Shortly after 11 p.m. (Eastern) on Election Night—with the polls still open only in Alaska—Mitt Romney aides were pleading with Fox News not to call Ohio for Barack Obama.That delicious detail, buried in a New York magazine article by Gabriel Sherman about Karl Rove’s on-air meltdown, tells you all you need to know about how spin is embedded in the psyches of major political operatives.
Not a single relevant vote was still up for grabs, but Romney insiders believed in their mind-clouding powers to bend reality to fit their preconceptions. The entire episode might be titled: “King Canute Calls Fox News.” That night, of course, Republicans accepted the indisputable nature of Obama’s victory and recognized that the only way they would ever experience a Romney administration would be on a conservative remake of West Wing.
That didn’t stop the spin, however, although its purpose dramatically changed. Judging from press accounts, leading members of Team Mitt devoted most of Wednesday to peddling don’t-blame-me explanations for Romney’s defeat. This is a venerable political-media tradition. It may well date back to the days when aides to losing candidates for the Roman Senate whispered to town criers “If only he had listened to me…” tales about the defeat of their boss.
A front-page story (“How the Race Slipped Away from Romney”) in Thursday’s Wall Street Journal, by Sara Murphy and Patrick O’Connor, is a classic example of the genre. Citing few on-the-record sources and depending mostly on “top aides in both campaigns,” the Journal reconstruction pushes the ultimate no-fault explanation—Romney was outspent by Obama in the crucial period from mid-April until the GOP convention. The logic is that the Romney campaign, needing to replenish its campaign bank account after the primaries, neither had the resources nor the time to rebut pro-Obama attack ads demonizing Bain Capital.
This money-talks explanation contains obvious elements of truth. Exit polls from Ohio found that 56 percent of voters in the Making of the President State believed that Romney’s policies favor the rich. But reading the prisoner-of-their-sources Journal account, it is also easy to spot logical holes in the narrative.
Murphy and O’Connor acknowledge “the money crunch didn’t totally take the Romney camp by surprise.” But there is virtually no discussion in the article about why the blameless Romney aides did not develop an effective strategy to rebut the inevitable pain for Bain. The issue had been used against Romney since the 1994 Ted Kennedy Senate race, but the only response from Romney’s Boston headquarters was a series of Web videos from CEOs who said they had been helped by Bain. In similar fashion, Romney was supposedly too busy with fundraisers to create positive news over the summer, but the Journal story never tries to delve into which aides were responsible for the candidate’s disastrous and time-wasting July trip to Europe and Israel.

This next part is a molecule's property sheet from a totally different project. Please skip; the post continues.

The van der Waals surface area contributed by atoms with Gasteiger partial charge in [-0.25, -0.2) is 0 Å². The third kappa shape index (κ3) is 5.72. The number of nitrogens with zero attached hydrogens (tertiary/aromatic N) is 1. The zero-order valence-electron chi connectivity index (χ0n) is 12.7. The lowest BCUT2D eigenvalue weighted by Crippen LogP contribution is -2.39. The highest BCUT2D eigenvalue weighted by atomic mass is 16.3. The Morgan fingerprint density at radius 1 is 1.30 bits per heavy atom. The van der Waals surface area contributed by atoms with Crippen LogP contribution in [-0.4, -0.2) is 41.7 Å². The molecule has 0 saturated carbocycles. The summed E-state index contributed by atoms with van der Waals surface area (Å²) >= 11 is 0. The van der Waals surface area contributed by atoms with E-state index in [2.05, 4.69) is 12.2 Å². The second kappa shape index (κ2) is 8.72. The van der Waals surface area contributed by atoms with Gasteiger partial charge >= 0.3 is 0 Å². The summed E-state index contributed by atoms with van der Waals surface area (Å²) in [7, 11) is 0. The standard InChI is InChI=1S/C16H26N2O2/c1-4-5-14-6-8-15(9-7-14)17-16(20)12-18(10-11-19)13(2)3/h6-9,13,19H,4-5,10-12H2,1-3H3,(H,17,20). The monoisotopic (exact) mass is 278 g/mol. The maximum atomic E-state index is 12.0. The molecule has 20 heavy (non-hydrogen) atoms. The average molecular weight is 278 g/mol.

The same morning that the Journal opted for the cash-poor-rich-guy theme to explain Romney’s defeat (“Lack of money earlier this year stalled his campaign, and he never really recovered”), The New York Times, on its front-page, stressed how ineffective most campaign spending actually was. The Times story, by Nicholas Confessore and Jess Bidgood, points out that the Obama campaign was able to counteract Super Pac spending by “securing lower ad rates by paying for most of the advertising himself.” (For an explanation of why Super PACs had to pay higher ad rates and why, for the most part, the press missed that story, see this mid-September CJR column).
As we wait for detailed post-election analysis by political scientists and reflective reporters, a tentative case can be made that one set of Super PAC ads (maybe the only ones in the entire 2012 cycle) did do the job. The early anti-Bain TV commercials by the pro-Obama Super PAC, Priorities USA Action did help create a persuasive anti-Romney narrative. (Kudos to Time’s David Von Drehle for crafting a classic news-magazine sentence summarizing this argument: “Sharp guys wearing soft suits and perfect haircuts have been shutting your factories and offshoring your jobs for decades, and now get a load of Mitt Romney”).
But there is no convincing explanation in the Journal article or elsewhere in the press why pro-Romney Super PACs did not attempt to mount a defense of Bain Capital when the candidate himself was short on cash for TV commercials. The laws governing the natural universe did not dictate that GOP Super PACs could only run anti-Obama TV spots.